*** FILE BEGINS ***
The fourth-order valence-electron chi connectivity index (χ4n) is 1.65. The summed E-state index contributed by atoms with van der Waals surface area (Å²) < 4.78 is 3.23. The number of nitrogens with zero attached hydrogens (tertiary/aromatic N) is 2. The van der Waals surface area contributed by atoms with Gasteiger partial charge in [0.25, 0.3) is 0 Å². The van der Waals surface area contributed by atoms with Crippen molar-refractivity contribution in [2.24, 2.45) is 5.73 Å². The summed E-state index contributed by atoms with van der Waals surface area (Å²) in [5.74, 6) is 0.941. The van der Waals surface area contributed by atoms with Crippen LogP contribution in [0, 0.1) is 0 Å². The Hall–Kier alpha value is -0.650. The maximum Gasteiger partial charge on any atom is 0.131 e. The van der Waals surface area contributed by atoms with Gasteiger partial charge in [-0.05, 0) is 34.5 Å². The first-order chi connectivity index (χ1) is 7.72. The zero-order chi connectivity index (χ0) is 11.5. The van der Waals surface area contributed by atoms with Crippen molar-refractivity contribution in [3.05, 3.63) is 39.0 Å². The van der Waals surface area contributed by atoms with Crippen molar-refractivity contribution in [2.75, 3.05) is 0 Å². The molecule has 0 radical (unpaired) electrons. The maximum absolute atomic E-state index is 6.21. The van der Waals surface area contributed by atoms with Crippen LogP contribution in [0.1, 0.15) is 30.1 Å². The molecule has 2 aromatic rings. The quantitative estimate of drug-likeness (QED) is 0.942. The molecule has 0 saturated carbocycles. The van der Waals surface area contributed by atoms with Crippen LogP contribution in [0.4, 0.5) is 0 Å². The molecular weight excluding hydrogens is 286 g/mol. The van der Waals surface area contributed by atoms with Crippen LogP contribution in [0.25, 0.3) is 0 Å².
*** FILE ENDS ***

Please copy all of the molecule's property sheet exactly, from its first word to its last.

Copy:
The fourth-order valence-electron chi connectivity index (χ4n) is 1.65. The summed E-state index contributed by atoms with van der Waals surface area (Å²) < 4.78 is 3.23. The number of nitrogens with zero attached hydrogens (tertiary/aromatic N) is 2. The van der Waals surface area contributed by atoms with Gasteiger partial charge in [0.25, 0.3) is 0 Å². The van der Waals surface area contributed by atoms with Crippen molar-refractivity contribution in [2.24, 2.45) is 5.73 Å². The summed E-state index contributed by atoms with van der Waals surface area (Å²) in [5.74, 6) is 0.941. The van der Waals surface area contributed by atoms with Crippen LogP contribution in [0, 0.1) is 0 Å². The Hall–Kier alpha value is -0.650. The maximum Gasteiger partial charge on any atom is 0.131 e. The van der Waals surface area contributed by atoms with Gasteiger partial charge in [-0.05, 0) is 34.5 Å². The first-order chi connectivity index (χ1) is 7.72. The zero-order chi connectivity index (χ0) is 11.5. The van der Waals surface area contributed by atoms with Crippen molar-refractivity contribution in [3.05, 3.63) is 39.0 Å². The van der Waals surface area contributed by atoms with Crippen molar-refractivity contribution in [2.75, 3.05) is 0 Å². The molecule has 0 radical (unpaired) electrons. The maximum absolute atomic E-state index is 6.21. The van der Waals surface area contributed by atoms with Crippen LogP contribution in [0.1, 0.15) is 30.1 Å². The molecule has 2 aromatic rings. The quantitative estimate of drug-likeness (QED) is 0.942. The molecule has 0 saturated carbocycles. The van der Waals surface area contributed by atoms with Crippen LogP contribution in [0.4, 0.5) is 0 Å². The molecular weight excluding hydrogens is 286 g/mol. The van der Waals surface area contributed by atoms with Crippen LogP contribution in [0.25, 0.3) is 0 Å².